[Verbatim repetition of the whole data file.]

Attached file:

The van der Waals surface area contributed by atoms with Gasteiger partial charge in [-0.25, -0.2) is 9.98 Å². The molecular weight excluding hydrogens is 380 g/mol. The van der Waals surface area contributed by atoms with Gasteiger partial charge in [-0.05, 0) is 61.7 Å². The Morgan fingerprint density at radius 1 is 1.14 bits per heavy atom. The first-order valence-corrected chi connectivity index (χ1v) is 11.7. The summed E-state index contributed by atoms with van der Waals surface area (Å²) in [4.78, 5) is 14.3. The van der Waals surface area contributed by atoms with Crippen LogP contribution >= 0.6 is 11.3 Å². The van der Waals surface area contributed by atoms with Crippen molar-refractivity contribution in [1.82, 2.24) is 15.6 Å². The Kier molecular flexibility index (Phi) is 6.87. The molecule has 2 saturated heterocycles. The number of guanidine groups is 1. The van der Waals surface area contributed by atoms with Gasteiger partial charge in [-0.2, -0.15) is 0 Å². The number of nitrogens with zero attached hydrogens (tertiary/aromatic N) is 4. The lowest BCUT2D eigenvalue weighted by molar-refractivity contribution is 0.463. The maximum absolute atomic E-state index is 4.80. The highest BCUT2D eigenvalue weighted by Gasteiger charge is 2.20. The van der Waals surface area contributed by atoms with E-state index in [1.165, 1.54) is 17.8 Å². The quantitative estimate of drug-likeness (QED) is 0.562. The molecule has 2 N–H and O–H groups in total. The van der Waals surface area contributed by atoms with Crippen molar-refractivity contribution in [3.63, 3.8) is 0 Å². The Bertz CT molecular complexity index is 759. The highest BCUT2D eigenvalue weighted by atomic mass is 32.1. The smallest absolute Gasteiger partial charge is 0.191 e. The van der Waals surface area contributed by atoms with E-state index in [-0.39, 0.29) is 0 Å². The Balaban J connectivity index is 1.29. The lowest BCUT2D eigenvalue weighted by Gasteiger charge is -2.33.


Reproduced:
The van der Waals surface area contributed by atoms with Gasteiger partial charge in [-0.25, -0.2) is 9.98 Å². The molecular weight excluding hydrogens is 380 g/mol. The van der Waals surface area contributed by atoms with Gasteiger partial charge in [-0.05, 0) is 61.7 Å². The Morgan fingerprint density at radius 1 is 1.14 bits per heavy atom. The first-order valence-corrected chi connectivity index (χ1v) is 11.7. The summed E-state index contributed by atoms with van der Waals surface area (Å²) in [4.78, 5) is 14.3. The van der Waals surface area contributed by atoms with Crippen LogP contribution >= 0.6 is 11.3 Å². The van der Waals surface area contributed by atoms with Crippen molar-refractivity contribution in [1.82, 2.24) is 15.6 Å². The Kier molecular flexibility index (Phi) is 6.87. The molecule has 2 saturated heterocycles. The number of guanidine groups is 1. The van der Waals surface area contributed by atoms with Gasteiger partial charge in [-0.2, -0.15) is 0 Å². The number of nitrogens with zero attached hydrogens (tertiary/aromatic N) is 4. The lowest BCUT2D eigenvalue weighted by molar-refractivity contribution is 0.463. The maximum absolute atomic E-state index is 4.80. The highest BCUT2D eigenvalue weighted by Gasteiger charge is 2.20. The van der Waals surface area contributed by atoms with E-state index in [1.165, 1.54) is 17.8 Å². The quantitative estimate of drug-likeness (QED) is 0.562. The molecule has 2 N–H and O–H groups in total. The van der Waals surface area contributed by atoms with Crippen molar-refractivity contribution in [3.63, 3.8) is 0 Å². The Bertz CT molecular complexity index is 759. The highest BCUT2D eigenvalue weighted by atomic mass is 32.1. The smallest absolute Gasteiger partial charge is 0.191 e. The van der Waals surface area contributed by atoms with E-state index in [-0.39, 0.29) is 0 Å². The Balaban J connectivity index is 1.29. The lowest BCUT2D eigenvalue weighted by Gasteiger charge is -2.33.